One of the top concerns of webinar presenters is “what if my audience is multitasking?”
There are many techniques for being more engaging when you present at a webinar. But this post is to encourage you to think about another idea: encouraging the multitasking.
When in a face-to-face environment, any given audience member can chat with the person sitting next to them. The risk of mass-outcry is small.
In a webinar, you can usually turn off the ‘everybody chat with everybody’ feature, thereby limiting the chance that someone pipes up about your competition or says something that catches you off guard. This used to control perceived risk.
But no more.
Whether we like it or not, using some form of backchannel chat is not only here (a la Twitter), but it’s going to stay.
So make it part of your gameplan.
Encouraging backchannel chat has a few advantages:
1. You can keep an eye on it. If you establish the Twitter hashtag or other locale, it gives you a chance to see and respond. Arguably this is better than being unaware of the audience whispers.
2. You’ll present yourself as a thought leader. Social media’s a hot topic, probably a bit hyped. You don’t have to be an expert to appear knowledgeable.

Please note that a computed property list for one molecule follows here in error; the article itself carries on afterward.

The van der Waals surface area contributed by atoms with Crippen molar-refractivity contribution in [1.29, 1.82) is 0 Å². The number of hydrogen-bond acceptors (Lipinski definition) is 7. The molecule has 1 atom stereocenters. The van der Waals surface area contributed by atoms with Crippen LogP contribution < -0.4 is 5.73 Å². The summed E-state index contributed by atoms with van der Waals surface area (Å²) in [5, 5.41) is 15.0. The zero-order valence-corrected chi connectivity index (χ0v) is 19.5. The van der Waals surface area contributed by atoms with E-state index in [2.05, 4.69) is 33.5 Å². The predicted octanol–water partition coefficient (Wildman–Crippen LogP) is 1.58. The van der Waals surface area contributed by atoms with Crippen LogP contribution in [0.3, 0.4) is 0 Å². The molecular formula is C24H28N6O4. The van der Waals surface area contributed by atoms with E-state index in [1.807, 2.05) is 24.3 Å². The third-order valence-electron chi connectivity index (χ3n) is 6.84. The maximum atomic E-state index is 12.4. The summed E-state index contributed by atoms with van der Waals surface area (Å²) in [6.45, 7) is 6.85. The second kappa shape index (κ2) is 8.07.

3. You’ll learn from it. Love it or hate it, people will say things on the web that they’d never say to your face. Professionals learn from this. Throw out the kooks, and learn from the rest.
4. Your audience will be engaged. Active participants are much more likely to remember your key messages than passive participants. As the old press adage goes, “there’s no such thing as bad press,” and if you agree with that, encouraging discussion can only help.
What I’m not saying is that this won’t require some new webinar presenting skills. You’re going to need to learn new ways to keep an eye on your audience while presenting. And it’s going to require a little courage, but you can do it, I’m sure. 🙂
Embrace the changing face of communications. Embrace the backchannel.